March 13, 2017
Levi’s and Google are making a ‘smart jacket’ for $350
A year after its unveiling, Levi’s has finally announced a release date for its ‘smart jacket’.
Produced in a collaboration with Google, the Levi’s Commuter Trucker jacket is capable of connecting to a smartphone and controlling a few of its functions. Over the weekend at SXSW, the jacket, available in both men's and women's varieties, will hit store shelves this fall for about $350.Unveiled to the public last year at Google I/O developer conference, the jacket’s tech element is embedded in a patch connected to its left sleeve. Wearers can tap or swipe the patch to send commands to a smartphone via an app and Bluetooth connection. Through the app, a wearer can connect inputs to desired outcomes. For instance, a double-tap could tell a smartphone to start playing music, or a swipe could tell the phone to answer a call.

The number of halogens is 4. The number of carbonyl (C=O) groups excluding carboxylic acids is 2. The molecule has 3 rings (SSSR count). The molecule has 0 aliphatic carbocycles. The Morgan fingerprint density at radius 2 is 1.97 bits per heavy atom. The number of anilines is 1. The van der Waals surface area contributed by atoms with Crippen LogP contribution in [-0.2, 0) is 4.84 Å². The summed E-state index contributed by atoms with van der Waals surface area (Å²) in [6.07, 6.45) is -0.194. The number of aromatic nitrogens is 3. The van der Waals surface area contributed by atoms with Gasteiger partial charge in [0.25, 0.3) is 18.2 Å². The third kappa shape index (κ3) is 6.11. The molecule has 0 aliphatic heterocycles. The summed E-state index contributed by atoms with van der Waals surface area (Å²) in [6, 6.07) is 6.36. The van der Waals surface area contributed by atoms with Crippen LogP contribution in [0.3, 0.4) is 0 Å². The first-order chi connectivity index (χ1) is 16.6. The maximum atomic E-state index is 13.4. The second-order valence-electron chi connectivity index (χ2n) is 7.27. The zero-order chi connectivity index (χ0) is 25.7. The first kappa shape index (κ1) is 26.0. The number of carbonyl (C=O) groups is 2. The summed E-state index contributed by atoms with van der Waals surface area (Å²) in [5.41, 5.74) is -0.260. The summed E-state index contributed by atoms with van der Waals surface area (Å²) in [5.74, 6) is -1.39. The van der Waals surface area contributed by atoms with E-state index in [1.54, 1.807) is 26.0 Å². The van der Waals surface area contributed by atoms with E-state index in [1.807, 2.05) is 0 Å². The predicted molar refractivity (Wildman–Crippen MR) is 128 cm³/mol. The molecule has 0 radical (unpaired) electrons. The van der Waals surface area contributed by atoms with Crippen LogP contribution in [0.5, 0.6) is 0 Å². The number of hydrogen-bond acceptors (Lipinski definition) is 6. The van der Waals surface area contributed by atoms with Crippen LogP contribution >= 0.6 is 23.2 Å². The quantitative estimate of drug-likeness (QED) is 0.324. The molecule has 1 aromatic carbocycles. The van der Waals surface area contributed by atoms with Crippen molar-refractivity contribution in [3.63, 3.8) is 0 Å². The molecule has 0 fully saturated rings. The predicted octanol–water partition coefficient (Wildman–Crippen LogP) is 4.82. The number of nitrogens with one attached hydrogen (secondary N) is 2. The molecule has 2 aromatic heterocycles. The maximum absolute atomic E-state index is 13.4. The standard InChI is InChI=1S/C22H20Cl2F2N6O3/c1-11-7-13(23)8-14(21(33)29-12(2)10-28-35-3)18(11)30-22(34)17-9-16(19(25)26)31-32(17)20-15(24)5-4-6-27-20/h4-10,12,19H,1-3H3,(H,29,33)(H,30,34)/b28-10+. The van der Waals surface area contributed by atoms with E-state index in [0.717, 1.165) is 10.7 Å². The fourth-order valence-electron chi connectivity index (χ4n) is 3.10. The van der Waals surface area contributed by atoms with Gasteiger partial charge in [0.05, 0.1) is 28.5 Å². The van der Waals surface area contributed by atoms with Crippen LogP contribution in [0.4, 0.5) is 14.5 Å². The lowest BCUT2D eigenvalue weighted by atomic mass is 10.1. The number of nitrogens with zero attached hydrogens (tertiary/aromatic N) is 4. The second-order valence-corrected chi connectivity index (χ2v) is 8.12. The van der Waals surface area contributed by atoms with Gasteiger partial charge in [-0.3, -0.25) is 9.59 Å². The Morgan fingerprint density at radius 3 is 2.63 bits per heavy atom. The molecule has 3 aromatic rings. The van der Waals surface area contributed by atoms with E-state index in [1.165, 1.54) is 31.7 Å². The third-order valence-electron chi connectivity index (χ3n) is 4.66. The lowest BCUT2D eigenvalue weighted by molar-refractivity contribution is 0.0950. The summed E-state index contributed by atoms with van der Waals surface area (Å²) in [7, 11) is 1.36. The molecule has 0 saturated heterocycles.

The touchpad gets power with a small rechargeable "tag" that connects on the inside of its sleeve. The battery in the tag lasts around two days, according to a report from Mashable. The life of this battery may ultimately increase to more than two days.
The jacket is the first consumer product to come out of Project Jacquard, Levi’s attempt to weave technology into its clothes. On the Commuter Jacket, the technology is based on a unique fabric that's stitched with a conductive yarn. The yarn required for Jacquard can be stitched into almost any kind of fabric using industrial looms and the long-term objective, Levi's executives have said, is to have a whole "ecosystem" of smart clothing.
The special weaving is hardly noticeable on the Commuter Jacket, Mashable reported, and garment makers can completely blend the tech into clothes if desired.
The Trucker Commuter jacket is also the first product from Google's Advanced Technology and Projects (ATAP) group. The search giant has said it’s currently trying to determine how to incorporate third-party developers into the platform to grow its functionality. Currently, it appears jacket is only capable of a few core functions, like controlling a music player or flipping through a digital calendar.
Image credit: Levi's/YouTube